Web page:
Motility is an inherent property of living organisms, both unicellular and multicellular. One of the principal mechanisms of cell motility is the use of peculiar biological engines – flagella and cilia. These types of movers already appear in prokaryotic cells. However, despite the similar function, bacteria flagellum and eukaryote flagella have fundamentally different structures. Chapter One of this book by Drs. Meijiao Wang, Li Zhang and Hanna Li is devoted to a comparative analysis of the flagella of prokaryotes and eukaryotes.
It’s believed that flagellum in eukaryotic cells appeared for the first time in ancient flagellates. In Chapter Two, Drs. P. Huitorel, M. Cachon and J. Cosson summarize the results of their long-term studies of flagellum dinoflagellates. The "evolutionary invention" of the ancient flagellates proved to be so successful that the axonemal structure in flagellum has not changed for hundreds of millions of years. In the third chapter, Drs. V. Bondarenko, G. Prokopchuk and J. Cosson reported the analyses of kinetic characteristics of flagella motions in fish using the most modern methodologies.
In Chapter Four, Drs. R. Uzbekov, A. Garanina, J. Burlaud-Gaillard and C. Bressac described spermiogenesis of the parasitic wasps Cotesia congregata. Their data showed that significant shortening of the flagella occurs during the formation of the mature spermatozoon and this flagella has been the shortest spermatozoon flagella described in the animal kingdom until now. Centriole in this spermatozoon is transformed into a special structure known as the "cogwheel structure" that does not contain microtubules.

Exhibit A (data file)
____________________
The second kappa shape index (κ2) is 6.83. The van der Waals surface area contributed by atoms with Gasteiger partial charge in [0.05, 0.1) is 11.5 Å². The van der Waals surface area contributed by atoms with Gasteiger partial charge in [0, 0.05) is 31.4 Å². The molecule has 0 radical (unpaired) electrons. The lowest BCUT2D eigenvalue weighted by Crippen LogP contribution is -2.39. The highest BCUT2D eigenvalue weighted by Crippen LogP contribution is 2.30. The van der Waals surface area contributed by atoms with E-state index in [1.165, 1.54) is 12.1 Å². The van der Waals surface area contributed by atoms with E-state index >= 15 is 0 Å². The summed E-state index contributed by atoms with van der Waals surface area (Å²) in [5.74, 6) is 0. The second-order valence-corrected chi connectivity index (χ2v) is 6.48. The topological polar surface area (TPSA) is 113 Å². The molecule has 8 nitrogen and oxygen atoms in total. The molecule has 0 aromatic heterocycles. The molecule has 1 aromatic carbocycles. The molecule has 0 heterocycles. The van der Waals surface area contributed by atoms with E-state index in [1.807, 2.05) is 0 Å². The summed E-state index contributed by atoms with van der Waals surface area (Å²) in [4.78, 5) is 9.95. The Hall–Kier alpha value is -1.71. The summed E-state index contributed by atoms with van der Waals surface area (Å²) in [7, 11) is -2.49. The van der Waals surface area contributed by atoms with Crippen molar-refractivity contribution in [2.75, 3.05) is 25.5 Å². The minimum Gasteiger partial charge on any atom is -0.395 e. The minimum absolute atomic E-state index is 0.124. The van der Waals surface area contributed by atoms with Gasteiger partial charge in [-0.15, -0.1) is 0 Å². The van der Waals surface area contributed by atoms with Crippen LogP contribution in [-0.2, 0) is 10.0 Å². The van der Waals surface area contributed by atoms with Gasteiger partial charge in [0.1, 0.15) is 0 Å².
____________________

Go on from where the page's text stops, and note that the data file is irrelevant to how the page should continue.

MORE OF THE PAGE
In the process of multicellular organism evolution, flagella, which ensure the mobility of individual cells, gave origin to two types of cilia. Motile cilia in the tissues like cerebral ventricles, respiratory epithelium and oviducts moved liquid flows relatively to immobile cell layers. The second type of cilia (primary cilia) lost motility function and acquired cellular sensitivity function. Moving and sensitive cilia grow from basal bodies, which originate from centrioles. Chapter Five by Drs. I. Alieva, C. Staub, S. Uzbekova and R. Uzbekov discusses which of the centrioles – mother or daughter – creates the moving cilium and sensitive cilium.
In Chapter Six, Drs. D. Conkar and E. Nur Firat-Karalar describe in detail the biochemical aspects of primary cilium assembly pathways, intraflagellar transport and ectosome release. This chapter provides an overview of the trafficking pathways involved in ciliary compartmentalization and describes the primary ciliary as a sensitive "cell's antenna", participating in many regulatory processes in the cell.
Defects in flagella and cilia cause many hereditary diseases. Different examples of ciliopathy are described in Chapter Seven by Drs. E. Bragina, E. Blanchard and R. Uzbekov.
A wide review of experimental models, organisms and analytical methods to study flagella and cilia are presented to readers who want to learn about their main research directives. (Nova)
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